Kendall Todd That's so interesting. Can you talk about that more? Like, what is that feeling? Is there a way that you can define that, or does it just sort of happen?

Joshua Weilerstein In something Leonard Bernstein said, it's like when he knew he was doing a great performance the longer it took him to get back to the real world when it was over, like when he said that when the applause would start, and he would forget where he was, and the applause had to bring him back to Earth, that's when he knew he had done a good performance. And I think the Copland has a, on a meta-sense, an ability to do that for everybody.

There's this chord at the beginning of the piece, which is sort of the chord that comes back over and over and over again. And actually it's very moving, I learned this from a former teacher of mine, Murry Sidlin, who said that he visited Copland at his home, and Copland had severe dementia before his death, and he was nonverbal at this point. And he welcomed some friends in, and Copland and sat down at the piano — this is all he was able to do — and he just started playing that opening of Appalachian Spring over, and over, and over, and over, and over again. And Murray said that it was almost like he was communicating to them, like, this is the sound of the earth. This is what it is. That's it. And Murray said he never forgot that. And I was very moved by that story. And I think that aspect comes through in the piece, the sense of calm and peacefulness and remarkable ecstasy. The ecstasy of calm.

Kendall Todd That's really beautiful. And with the ending, or rather with the "Simple Gifts" section of Appalachian Spring, I think that's a piece that is like, "Oh, 'Simple Gifts,' you know, you've heard it a million times." How do you make it feel new and fresh, I guess, in conducting this piece?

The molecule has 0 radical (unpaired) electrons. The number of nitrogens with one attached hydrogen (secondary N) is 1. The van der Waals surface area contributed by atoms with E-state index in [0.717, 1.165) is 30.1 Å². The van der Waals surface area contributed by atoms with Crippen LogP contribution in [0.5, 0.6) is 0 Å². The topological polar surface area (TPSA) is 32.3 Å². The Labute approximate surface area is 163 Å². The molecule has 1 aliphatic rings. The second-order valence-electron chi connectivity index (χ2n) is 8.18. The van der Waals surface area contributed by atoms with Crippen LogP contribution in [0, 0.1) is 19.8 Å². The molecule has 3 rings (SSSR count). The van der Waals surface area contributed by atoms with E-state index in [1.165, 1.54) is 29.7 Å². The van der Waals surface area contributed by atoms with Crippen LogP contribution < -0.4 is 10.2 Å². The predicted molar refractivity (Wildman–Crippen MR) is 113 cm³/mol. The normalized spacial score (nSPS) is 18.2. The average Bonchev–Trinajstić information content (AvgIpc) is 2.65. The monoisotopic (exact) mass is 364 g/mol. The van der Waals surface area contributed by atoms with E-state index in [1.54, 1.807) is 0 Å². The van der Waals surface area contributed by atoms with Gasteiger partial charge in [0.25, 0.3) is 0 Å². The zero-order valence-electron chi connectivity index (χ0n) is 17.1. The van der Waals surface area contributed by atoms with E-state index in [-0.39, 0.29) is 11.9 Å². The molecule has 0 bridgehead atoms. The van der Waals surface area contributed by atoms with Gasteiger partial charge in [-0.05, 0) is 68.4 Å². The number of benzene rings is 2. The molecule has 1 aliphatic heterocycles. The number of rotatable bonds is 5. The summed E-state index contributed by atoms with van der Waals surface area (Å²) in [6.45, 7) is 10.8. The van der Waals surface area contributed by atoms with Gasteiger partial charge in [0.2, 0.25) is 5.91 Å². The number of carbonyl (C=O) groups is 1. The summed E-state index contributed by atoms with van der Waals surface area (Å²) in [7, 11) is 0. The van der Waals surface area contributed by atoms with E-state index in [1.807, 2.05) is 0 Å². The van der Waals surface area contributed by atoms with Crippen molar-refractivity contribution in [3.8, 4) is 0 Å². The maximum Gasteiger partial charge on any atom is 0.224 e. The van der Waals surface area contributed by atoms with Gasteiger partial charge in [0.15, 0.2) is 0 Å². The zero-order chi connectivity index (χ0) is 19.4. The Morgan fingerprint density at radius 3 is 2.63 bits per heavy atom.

Joshua Weilerstein There's a great audio of Copland rehearsing Appalachian Spring that's about 20 minutes, and it doesn't include "Simple Gifts," but he . . . I think about six or seven times stops the musicians and says, "Don't make this too sentimental. It's sentimental already. And if you try to make it beautiful or more sentimental, then it will lose its effect." He said "American music never shows itself on its face. It's always internal, intimate kind of sound." And so I think that's what I always tell orchestras when we play this piece, is "Don't try too hard, don't add too much sugar to it. It's already sweet, and let it speak for itself and play it, of course, with commitment and joy and love and all of that. But not to think that because the music is simple, you have to add something to it." And so when it is simple music in this "Simple Gifts" section, just to let it happen, I think makes it sound so much more beautiful. It's a little actually similar to something like Rachmaninoff, where if you try too hard to add something to it, it's already, I think Rachmaninoff famously said, you know, "I added enough sugar to it already. You don't have to add any more." And I think it's a similar thing with Copland.

Kendall Todd Yeah. Joshua Weilerstein It's been so good to talk to you today. Thank you so much for your time.

Joshua Weilerstein Thanks so much.